Al Hibbler (Albert George Hibbler)

Al Hibbler

Al Hibbler was born in Tyro, Mississippi, United States, and was blind from birth. Some sources give his birth name as Andrew George Hibbler.[3] At the age of 12 he moved to Little Rock, Arkansas, where he attended Arkansas School for the Blind, joining the school choir. Later he began working as a blues singer in local bands, failing his first audition for Duke Ellington in 1935. However, after winning an amateur talent contest in Memphis, Tennessee, he was given his start with Dub Jenkins and his Playmates; Jenkins was a popular Memphis saxophonist and bandleader. He later joined a band led by Jay McShann in 1942, and the following year joined Ellington’s orchestra, replacing Herb Jeffries. Al Hibbler stayed with Ellington for almost eight years, and featured on a range of Ellington standards, including “Do Nothin’ Til You Hear From Me”, the words for which were written specifically for him and which reached # 6 on the Billboard pop chart (and # 1 for eight weeks on the “Harlem Hit Parade”) in 1944, “I Ain’t Got Nothin’ But the Blues,” and “I’m Just a Lucky So-and-So”. Although Hibbler’s style was described as “mannered”, “over-stated”, and “full of idiosyncrasies” and “bizarre vocal pyrotechnics”, he was also considered “undoubtedly the best” of Ellington’s male vocalists. While with Ellington, Hibbler won the Esquire New Star Award in 1947 and the Down Beat award for Best Band Vocalist in 1949.

Al Hibbler left Ellington’s band in 1951 after a dispute over his wages. He then recorded with various bands including those of Johnny Hodges and Count Basie, and for various labels including Mercury and Norgran, a subsidiary of Verve Records, for whom he released an LP, Al Hibbler Favorites, in 1953. In 1954 he released a more successful album, Al Hibbler Sings Duke Ellington, and in 1955, he started recording with Decca Records, with immediate success. His biggest hit was “Unchained Melody”, which reached # 3 on the US pop chart, sold over one million copies, and was awarded a gold disc. Its success led to network appearances, including a live jazz club remote on NBC’s Monitor. Other hits were “He” (1955), “11th Hour Melody” and “Never Turn Back” (both in 1956). “After the Lights Go Down Low” (also in 1956) was his last top ten hit. He died at Holy Cross Hospital in Chicago in 2001, at the age of 85. He is buried at Lincoln Cemetery in Blue Island, Illinois.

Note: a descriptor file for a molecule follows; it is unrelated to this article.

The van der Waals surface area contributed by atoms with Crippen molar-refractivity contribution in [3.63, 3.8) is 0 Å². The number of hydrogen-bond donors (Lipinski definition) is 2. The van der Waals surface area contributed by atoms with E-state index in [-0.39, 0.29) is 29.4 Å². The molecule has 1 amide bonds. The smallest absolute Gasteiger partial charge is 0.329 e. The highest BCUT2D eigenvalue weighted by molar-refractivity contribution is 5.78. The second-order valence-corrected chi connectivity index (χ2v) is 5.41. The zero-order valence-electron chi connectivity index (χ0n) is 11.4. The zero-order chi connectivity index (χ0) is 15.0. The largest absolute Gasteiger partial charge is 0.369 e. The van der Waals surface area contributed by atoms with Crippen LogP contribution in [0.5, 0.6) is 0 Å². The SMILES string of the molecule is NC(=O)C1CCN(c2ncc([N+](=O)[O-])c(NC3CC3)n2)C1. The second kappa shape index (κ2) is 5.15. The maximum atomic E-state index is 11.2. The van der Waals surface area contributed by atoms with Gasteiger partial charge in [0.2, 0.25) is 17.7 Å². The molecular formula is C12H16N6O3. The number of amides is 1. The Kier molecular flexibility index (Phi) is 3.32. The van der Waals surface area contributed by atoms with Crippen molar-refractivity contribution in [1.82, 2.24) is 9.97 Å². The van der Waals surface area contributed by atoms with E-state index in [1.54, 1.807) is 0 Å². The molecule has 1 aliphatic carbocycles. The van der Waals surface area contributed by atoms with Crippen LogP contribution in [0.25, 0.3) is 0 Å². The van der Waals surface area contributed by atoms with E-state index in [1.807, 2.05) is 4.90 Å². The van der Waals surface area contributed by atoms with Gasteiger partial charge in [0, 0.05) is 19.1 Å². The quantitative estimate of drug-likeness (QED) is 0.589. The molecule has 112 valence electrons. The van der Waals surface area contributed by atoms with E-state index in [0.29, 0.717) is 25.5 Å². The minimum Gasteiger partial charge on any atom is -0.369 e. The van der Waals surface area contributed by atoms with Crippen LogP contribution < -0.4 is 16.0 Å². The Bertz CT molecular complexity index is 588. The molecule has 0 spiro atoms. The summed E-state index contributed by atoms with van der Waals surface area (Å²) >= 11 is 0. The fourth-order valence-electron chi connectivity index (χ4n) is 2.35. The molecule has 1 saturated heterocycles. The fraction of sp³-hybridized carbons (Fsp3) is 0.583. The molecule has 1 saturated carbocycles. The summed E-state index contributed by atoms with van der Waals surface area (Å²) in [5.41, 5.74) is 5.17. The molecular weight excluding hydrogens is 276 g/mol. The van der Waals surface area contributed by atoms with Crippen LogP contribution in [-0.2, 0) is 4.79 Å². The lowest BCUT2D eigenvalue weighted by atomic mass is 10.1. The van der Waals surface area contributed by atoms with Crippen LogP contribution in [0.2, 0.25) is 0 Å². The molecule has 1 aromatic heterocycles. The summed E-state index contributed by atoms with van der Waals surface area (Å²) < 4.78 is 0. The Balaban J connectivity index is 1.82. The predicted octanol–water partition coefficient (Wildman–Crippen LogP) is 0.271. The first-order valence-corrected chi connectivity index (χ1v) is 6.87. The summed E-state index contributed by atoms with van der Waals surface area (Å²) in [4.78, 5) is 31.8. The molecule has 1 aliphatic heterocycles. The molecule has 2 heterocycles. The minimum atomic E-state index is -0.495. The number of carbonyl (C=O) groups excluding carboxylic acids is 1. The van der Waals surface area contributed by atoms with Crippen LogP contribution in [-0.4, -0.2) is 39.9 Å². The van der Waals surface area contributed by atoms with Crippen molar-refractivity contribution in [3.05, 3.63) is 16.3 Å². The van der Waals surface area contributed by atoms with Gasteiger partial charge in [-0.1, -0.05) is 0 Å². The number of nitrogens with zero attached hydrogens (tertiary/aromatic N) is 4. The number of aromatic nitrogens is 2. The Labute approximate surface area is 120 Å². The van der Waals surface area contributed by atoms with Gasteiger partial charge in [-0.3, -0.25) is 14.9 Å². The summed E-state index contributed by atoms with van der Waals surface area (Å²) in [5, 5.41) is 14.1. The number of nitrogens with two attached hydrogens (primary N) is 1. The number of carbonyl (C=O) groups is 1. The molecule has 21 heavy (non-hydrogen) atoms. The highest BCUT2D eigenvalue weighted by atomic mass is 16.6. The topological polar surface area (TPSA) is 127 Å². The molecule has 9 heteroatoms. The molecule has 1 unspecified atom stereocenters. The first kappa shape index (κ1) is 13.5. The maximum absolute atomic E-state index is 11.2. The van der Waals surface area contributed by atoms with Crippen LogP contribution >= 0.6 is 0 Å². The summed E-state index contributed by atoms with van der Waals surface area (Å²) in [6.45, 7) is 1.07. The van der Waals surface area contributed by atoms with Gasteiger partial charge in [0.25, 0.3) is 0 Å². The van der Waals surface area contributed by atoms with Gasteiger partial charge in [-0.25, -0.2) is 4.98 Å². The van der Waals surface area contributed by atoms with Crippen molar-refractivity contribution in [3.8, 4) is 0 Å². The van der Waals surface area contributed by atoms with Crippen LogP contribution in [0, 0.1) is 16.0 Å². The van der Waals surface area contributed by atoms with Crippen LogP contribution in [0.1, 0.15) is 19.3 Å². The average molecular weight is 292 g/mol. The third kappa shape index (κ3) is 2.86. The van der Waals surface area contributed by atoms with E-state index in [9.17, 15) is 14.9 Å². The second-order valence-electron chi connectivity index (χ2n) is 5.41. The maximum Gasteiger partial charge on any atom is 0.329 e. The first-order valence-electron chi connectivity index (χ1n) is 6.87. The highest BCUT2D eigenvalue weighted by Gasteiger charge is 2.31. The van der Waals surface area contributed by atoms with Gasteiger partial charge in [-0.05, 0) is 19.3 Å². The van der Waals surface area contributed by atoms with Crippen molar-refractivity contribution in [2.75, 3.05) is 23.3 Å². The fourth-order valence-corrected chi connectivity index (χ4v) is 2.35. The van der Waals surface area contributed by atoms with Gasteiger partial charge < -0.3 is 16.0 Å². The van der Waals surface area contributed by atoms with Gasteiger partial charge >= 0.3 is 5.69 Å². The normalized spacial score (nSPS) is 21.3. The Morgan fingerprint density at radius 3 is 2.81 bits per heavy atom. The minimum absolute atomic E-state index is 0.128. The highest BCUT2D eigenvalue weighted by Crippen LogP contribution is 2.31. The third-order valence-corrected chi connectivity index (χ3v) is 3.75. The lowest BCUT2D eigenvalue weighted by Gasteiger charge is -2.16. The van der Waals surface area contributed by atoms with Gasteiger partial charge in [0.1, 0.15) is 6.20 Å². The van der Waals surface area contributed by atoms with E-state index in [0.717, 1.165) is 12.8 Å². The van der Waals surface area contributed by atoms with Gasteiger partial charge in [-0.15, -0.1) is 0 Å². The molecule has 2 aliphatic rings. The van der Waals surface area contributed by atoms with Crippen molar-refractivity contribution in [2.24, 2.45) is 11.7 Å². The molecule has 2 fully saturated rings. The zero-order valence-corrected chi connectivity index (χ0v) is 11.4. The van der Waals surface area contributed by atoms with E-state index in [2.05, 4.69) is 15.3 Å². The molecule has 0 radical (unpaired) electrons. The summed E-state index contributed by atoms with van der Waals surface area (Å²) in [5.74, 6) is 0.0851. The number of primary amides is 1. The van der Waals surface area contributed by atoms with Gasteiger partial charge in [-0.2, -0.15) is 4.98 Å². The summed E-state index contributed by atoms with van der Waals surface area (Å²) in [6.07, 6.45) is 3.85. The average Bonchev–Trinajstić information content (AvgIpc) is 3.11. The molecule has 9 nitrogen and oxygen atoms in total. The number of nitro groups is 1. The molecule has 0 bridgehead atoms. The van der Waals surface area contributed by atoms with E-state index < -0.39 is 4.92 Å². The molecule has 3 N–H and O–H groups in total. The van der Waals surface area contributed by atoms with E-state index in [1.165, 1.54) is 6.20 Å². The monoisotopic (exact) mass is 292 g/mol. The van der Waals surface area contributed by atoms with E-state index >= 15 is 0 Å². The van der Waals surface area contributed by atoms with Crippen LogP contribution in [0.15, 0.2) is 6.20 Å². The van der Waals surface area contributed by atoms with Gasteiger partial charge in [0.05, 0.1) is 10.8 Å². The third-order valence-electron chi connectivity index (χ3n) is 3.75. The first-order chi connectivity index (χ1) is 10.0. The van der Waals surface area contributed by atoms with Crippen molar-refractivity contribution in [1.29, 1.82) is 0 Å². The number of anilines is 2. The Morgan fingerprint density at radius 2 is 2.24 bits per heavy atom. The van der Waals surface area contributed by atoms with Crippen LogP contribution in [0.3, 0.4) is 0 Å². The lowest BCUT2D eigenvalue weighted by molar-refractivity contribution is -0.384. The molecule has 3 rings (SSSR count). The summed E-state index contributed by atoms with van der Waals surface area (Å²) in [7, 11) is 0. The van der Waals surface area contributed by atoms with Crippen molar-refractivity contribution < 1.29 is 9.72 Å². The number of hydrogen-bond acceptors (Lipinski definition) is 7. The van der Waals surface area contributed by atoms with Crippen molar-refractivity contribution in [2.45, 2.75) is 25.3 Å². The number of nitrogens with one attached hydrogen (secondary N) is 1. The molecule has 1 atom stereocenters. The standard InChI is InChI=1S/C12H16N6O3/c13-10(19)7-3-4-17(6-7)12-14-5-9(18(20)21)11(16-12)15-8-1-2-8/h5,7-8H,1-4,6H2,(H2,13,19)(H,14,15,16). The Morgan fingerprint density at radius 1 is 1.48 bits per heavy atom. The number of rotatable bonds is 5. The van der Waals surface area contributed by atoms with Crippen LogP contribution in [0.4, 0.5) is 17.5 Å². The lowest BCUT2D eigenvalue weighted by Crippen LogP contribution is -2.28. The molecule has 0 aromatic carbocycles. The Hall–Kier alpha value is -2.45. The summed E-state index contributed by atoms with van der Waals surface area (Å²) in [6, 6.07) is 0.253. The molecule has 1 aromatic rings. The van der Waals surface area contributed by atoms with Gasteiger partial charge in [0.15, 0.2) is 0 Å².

More Images

  • MI0001394323 -

  • 8fd6be8c58f737a22032b3829f6afd2a -


  • August, 16, 1915
  • USA
  • Tyro, Mississippi


  • April, 24, 2001
  • USA
  • Chicago, Illinois


  • Lincoln Cemetery
  • Blue Island, Illinois
  • USA

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